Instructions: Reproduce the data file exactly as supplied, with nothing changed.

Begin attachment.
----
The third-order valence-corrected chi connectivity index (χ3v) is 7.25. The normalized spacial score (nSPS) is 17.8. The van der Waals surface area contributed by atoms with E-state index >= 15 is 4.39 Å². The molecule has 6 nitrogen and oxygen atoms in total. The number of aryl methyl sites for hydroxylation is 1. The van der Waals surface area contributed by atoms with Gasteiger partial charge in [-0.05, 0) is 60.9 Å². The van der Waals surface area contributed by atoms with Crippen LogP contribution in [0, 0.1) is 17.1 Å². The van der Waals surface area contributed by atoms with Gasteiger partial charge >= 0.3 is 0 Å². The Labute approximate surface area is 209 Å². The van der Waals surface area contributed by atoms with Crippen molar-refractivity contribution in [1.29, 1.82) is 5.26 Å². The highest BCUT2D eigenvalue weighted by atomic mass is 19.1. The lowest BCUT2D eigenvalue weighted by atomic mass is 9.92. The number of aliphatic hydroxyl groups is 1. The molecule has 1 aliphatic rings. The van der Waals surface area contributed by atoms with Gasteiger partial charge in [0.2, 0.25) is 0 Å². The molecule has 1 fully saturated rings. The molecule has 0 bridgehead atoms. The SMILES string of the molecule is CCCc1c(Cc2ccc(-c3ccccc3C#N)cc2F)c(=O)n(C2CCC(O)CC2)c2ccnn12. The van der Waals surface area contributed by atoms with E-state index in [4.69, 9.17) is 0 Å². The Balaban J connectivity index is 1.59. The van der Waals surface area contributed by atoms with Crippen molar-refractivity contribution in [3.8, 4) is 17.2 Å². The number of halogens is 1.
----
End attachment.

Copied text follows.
The third-order valence-corrected chi connectivity index (χ3v) is 7.25. The normalized spacial score (nSPS) is 17.8. The van der Waals surface area contributed by atoms with E-state index >= 15 is 4.39 Å². The molecule has 6 nitrogen and oxygen atoms in total. The number of aryl methyl sites for hydroxylation is 1. The van der Waals surface area contributed by atoms with Gasteiger partial charge in [-0.05, 0) is 60.9 Å². The van der Waals surface area contributed by atoms with Crippen LogP contribution in [0, 0.1) is 17.1 Å². The van der Waals surface area contributed by atoms with Gasteiger partial charge >= 0.3 is 0 Å². The Labute approximate surface area is 209 Å². The van der Waals surface area contributed by atoms with Crippen molar-refractivity contribution in [1.29, 1.82) is 5.26 Å². The highest BCUT2D eigenvalue weighted by atomic mass is 19.1. The lowest BCUT2D eigenvalue weighted by atomic mass is 9.92. The number of aliphatic hydroxyl groups is 1. The molecule has 1 aliphatic rings. The van der Waals surface area contributed by atoms with Gasteiger partial charge in [0.2, 0.25) is 0 Å². The molecule has 1 fully saturated rings. The molecule has 0 bridgehead atoms. The SMILES string of the molecule is CCCc1c(Cc2ccc(-c3ccccc3C#N)cc2F)c(=O)n(C2CCC(O)CC2)c2ccnn12. The van der Waals surface area contributed by atoms with E-state index in [4.69, 9.17) is 0 Å². The Balaban J connectivity index is 1.59. The van der Waals surface area contributed by atoms with Crippen molar-refractivity contribution in [3.8, 4) is 17.2 Å². The number of halogens is 1.